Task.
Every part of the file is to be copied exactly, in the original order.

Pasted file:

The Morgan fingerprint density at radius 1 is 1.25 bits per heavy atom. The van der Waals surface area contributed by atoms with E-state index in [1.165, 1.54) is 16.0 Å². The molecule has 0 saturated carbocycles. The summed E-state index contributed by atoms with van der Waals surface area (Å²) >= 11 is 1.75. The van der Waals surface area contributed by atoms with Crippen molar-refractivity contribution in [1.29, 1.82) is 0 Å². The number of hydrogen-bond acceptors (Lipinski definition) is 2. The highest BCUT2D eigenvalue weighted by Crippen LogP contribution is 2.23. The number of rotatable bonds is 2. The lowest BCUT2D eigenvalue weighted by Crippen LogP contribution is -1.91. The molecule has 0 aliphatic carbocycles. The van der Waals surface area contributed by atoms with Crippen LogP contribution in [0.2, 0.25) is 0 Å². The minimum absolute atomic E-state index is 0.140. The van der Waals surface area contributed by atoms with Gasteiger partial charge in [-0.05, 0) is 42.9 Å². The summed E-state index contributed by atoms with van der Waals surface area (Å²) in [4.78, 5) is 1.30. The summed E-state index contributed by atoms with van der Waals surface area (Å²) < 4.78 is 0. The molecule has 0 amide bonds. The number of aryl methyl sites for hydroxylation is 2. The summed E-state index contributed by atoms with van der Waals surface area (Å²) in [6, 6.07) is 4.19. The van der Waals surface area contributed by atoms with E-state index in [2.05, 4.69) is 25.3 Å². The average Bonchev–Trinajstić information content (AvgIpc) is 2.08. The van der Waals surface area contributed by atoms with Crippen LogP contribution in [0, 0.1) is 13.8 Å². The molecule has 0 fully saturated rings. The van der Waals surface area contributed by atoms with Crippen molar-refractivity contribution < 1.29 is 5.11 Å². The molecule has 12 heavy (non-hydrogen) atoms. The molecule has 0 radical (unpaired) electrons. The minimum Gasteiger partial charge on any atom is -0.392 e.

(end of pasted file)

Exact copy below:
The Morgan fingerprint density at radius 1 is 1.25 bits per heavy atom. The van der Waals surface area contributed by atoms with E-state index in [1.165, 1.54) is 16.0 Å². The molecule has 0 saturated carbocycles. The summed E-state index contributed by atoms with van der Waals surface area (Å²) >= 11 is 1.75. The van der Waals surface area contributed by atoms with Crippen molar-refractivity contribution in [1.29, 1.82) is 0 Å². The number of hydrogen-bond acceptors (Lipinski definition) is 2. The highest BCUT2D eigenvalue weighted by Crippen LogP contribution is 2.23. The number of rotatable bonds is 2. The lowest BCUT2D eigenvalue weighted by Crippen LogP contribution is -1.91. The molecule has 0 aliphatic carbocycles. The van der Waals surface area contributed by atoms with Crippen LogP contribution in [0.2, 0.25) is 0 Å². The minimum absolute atomic E-state index is 0.140. The van der Waals surface area contributed by atoms with Gasteiger partial charge in [-0.05, 0) is 42.9 Å². The summed E-state index contributed by atoms with van der Waals surface area (Å²) in [4.78, 5) is 1.30. The summed E-state index contributed by atoms with van der Waals surface area (Å²) < 4.78 is 0. The molecule has 0 amide bonds. The number of aryl methyl sites for hydroxylation is 2. The summed E-state index contributed by atoms with van der Waals surface area (Å²) in [6, 6.07) is 4.19. The van der Waals surface area contributed by atoms with E-state index in [2.05, 4.69) is 25.3 Å². The average Bonchev–Trinajstić information content (AvgIpc) is 2.08. The van der Waals surface area contributed by atoms with Crippen LogP contribution in [0, 0.1) is 13.8 Å². The molecule has 0 fully saturated rings. The van der Waals surface area contributed by atoms with Crippen molar-refractivity contribution < 1.29 is 5.11 Å². The molecule has 12 heavy (non-hydrogen) atoms. The molecule has 0 radical (unpaired) electrons. The minimum Gasteiger partial charge on any atom is -0.392 e.